Nice simple photo with much more story than it first seems. I was lucky to call this place home for two and a half years while working for the British Antarctic Survey at King Edward Point studying the Fur Seals and Gentoo Penguins.
Lovely photo but I feel a sense of sadness about it. This beautiful creature lost in the cement and steel world of humans used to slaughter the penguin's kin.
Thank you everyone for you positive comments, both about my picture, and in supporting conservation/caring about other species etc.
I was very fortunate to be there.
Please feel free to contact me via the Your Shot link to the photo (below) if you have any questions about it.
- What gives the people the right to kill, regardless of the specie. If animals have a sense of respect for life why can't we if we are suppose to be the homo-sapiens race?
Beautiful capture, So lonesome. I wasn't familiar with were the Grytviken whaling station in South Georgia was, so I googled it. I hope that within my lifetime the mass slaughtering of our wildlife stops!
No picture I have seen to date, has touched me as much as this one has. My eyes fill with tears, at its sight and the thought of all that horror. And yet we will not stop. Our world yes, but their kingdom surely. When will we realize this? j.e.s.
Working with Wildlife and also Marine wildlife for the last 30 years, I was privilaged in also raising and handling sick and injured penguins that were washed out on our shores here in Jeffreys Bay, South Africa. We had an oil soaked King Penguin wash up on our shore - not a usual sight for us here as they are not naturally in our area, but what a beautiful bird and so much larger than the others we have here. This photo reminds me of how majestic they are. What a beautiful photo captured with the snow. He just looks so lonely and one wonders where the others are. The mass slaughtering of whales and seals and as Bev also mentions the slaughter plants for horses - where and when will it ever stop?
Yes, it is really sad and the memory is horrible. Now they are pushing to re-open horse slaughter plants and no one will stop them.
the lonely penguin epitomizes the vulnerability of all creatures and the background recalls the atrocity of industrial slaughtering of animals. breathtaking
Sadness and a resounding "chill" pervades this photograph. The penguin lightens the heaviness somewhat ; but even so he is alone and we don't know the rest of that story.
King Penguin — by Douglas Gimesy
Maybe we can get Douglas Gimesy to comment about his epic journey to the Antarctic. To really appreciate Gimesy's work go to his YourShot gallery to see a complete record from the epic Antarctic journey, including travel through Patagonia and some nightsky images.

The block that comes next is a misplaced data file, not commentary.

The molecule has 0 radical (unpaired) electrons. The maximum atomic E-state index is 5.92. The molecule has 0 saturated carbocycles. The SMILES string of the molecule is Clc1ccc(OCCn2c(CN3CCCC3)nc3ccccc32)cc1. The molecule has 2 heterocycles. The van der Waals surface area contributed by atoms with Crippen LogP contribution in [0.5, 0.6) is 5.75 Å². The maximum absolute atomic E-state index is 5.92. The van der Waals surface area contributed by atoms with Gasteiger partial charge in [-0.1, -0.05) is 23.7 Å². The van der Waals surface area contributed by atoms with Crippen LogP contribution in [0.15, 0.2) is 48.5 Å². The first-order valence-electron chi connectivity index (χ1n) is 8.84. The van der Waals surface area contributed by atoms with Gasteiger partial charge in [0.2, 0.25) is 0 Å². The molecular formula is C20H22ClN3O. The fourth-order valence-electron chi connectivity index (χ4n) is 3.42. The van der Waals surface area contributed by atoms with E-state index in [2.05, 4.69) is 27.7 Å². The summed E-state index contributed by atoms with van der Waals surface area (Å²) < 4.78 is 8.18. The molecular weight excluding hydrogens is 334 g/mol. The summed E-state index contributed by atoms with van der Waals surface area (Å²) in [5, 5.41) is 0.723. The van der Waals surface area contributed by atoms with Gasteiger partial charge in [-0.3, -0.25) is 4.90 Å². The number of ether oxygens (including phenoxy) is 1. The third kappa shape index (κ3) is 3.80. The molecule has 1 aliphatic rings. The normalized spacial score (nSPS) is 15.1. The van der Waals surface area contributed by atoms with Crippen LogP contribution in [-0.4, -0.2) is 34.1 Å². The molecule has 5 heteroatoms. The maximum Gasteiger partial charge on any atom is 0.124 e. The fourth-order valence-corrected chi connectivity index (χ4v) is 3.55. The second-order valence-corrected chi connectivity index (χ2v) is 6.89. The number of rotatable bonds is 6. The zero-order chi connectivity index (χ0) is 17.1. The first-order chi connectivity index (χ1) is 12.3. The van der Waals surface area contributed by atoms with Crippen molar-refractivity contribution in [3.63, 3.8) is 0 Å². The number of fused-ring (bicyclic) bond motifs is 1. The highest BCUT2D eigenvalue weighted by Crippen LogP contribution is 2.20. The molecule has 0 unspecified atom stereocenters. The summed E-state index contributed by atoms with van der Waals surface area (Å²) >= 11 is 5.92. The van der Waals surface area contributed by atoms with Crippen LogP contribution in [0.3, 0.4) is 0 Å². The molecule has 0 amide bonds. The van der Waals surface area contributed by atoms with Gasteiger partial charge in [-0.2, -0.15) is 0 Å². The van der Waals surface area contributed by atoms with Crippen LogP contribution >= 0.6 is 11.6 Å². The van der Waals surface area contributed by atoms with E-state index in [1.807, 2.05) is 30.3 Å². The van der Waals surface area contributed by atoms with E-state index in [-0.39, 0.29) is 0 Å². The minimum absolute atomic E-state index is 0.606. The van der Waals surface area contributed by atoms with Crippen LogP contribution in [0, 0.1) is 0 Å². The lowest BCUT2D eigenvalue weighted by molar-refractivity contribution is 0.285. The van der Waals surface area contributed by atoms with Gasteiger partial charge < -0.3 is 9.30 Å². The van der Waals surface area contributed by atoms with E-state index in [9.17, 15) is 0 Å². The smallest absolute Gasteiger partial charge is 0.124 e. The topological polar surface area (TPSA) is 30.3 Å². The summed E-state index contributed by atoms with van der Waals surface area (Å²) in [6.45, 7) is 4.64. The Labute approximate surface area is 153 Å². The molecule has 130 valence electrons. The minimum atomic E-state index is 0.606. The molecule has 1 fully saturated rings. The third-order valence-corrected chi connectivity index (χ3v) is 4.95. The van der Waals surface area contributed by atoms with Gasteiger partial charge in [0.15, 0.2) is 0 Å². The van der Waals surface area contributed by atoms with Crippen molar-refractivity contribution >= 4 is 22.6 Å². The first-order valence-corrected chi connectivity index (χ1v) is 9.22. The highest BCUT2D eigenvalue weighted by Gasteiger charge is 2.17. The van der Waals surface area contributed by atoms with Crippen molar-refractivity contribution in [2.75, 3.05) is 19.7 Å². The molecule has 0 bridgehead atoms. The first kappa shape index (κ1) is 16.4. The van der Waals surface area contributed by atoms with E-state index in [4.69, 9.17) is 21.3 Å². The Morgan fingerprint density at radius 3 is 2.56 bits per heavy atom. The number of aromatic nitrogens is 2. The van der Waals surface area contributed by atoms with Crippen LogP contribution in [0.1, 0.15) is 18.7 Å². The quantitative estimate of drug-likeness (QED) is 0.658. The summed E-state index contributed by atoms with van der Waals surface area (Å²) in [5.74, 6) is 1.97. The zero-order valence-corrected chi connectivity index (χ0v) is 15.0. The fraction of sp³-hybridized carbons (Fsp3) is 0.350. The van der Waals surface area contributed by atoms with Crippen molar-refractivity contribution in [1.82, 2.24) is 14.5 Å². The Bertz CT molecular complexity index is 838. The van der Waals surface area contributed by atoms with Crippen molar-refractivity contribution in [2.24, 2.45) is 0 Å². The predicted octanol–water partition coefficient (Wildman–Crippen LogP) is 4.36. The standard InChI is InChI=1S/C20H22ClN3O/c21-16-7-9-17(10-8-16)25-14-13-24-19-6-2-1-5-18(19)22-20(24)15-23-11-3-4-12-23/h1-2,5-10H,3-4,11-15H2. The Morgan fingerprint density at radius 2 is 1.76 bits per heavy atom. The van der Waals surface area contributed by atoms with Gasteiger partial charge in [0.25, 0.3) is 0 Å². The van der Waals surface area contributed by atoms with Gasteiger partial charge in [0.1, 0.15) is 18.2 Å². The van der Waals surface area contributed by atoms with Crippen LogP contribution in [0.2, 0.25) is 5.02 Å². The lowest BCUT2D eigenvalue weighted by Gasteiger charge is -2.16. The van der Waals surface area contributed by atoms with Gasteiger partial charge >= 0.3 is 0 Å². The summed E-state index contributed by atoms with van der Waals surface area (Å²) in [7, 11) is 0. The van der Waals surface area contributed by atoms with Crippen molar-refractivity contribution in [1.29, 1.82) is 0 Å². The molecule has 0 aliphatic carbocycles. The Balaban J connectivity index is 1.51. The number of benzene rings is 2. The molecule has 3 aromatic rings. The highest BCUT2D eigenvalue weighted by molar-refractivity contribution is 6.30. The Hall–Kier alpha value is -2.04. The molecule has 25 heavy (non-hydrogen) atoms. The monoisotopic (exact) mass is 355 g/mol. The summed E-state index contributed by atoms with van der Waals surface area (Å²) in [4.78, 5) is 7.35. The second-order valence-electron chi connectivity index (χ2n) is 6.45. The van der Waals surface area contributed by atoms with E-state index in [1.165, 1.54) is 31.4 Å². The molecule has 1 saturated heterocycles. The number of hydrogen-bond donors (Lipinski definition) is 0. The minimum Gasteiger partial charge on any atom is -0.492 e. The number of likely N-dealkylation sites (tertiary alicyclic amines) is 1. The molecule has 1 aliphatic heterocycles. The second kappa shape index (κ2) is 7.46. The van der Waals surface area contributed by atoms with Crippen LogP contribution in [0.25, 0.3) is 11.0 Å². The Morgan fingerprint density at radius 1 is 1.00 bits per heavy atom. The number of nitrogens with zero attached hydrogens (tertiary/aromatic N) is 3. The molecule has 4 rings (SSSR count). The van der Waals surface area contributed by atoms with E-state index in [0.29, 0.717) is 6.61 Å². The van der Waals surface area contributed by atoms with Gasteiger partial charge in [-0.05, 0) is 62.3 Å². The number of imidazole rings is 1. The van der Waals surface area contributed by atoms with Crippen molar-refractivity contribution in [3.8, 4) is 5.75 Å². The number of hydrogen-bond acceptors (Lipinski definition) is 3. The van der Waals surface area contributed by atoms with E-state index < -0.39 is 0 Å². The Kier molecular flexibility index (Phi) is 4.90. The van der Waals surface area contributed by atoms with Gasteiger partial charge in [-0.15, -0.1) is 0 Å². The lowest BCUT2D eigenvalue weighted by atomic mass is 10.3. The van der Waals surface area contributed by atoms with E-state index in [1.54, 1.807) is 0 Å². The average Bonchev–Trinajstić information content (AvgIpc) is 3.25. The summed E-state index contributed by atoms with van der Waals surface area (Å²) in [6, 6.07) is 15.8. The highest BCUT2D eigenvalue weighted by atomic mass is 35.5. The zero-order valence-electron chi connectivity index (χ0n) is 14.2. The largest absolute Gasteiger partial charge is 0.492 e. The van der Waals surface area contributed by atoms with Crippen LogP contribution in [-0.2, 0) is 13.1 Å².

Take a look at this surprise photograph from Gimesy's YourShot gallery: http://yourshot.nationalgeographic.com/photos/3048762/ ;totally out of context from his Antarctica voyage.
Aside: I doubt the penguin knows about the past wildlife murder on South Georgia Island. And, the whaling men who worked there are probably glad they don't whale anymore. Gary Conn
Nice write up. It looks a sad little fellow standing there by itself. Perhaps it is waiting for it's partner to come back, but waiting in vain and in snowy silence.
My perception of this photo was altered after reading the contextualizing commentary. The image itself presents a story, with the small figure of the penguin being in focus in the foreground, and the industrial structures in the background being soft focused and occupying eighty percent of the frame. The image itself conveys that the figure of the penguin seems mournfully solitary.
However, I think the commentary DOES indulge in an anthropomorphic projection to attribute to this penguin the human behaviour of holding a vigil of remembrance for past atrocities perpetrated against its good marine buddies, the whales.
My reservation is with aspects of the commentary, not with the excellent photo.
Thanks Joy - that's a very big compliment.
Thanks Sandra for liking the photo, however more importantly, thank you for working with marine wildlife for the last 30 years and caring for sick animals.
Happy to add a few comments.
It was basically an 18 day trip from Ushuaia, to the Falklands, to South Georgia (where the picture was taken) to the Antarctic Peninsula and back.
We were lucky enough to have nearly perfect weather and on board, the renowned polar photographer Daisy Gilardini (http://www.daisygilardini.com/) who was so generous and helpful with her time and advise.
Actually,the trip was so inspiring, that:
> my partner enrolled in (and actually finishes tomorrow) the Post Graduate Certificate in Antarctic studies offered through the University of Canterbury (NZ) where she got to live on the snow for a few weeks and do research:) -
> together we are completing some research on how different images may motivate people differently to engage/care about Antarctica
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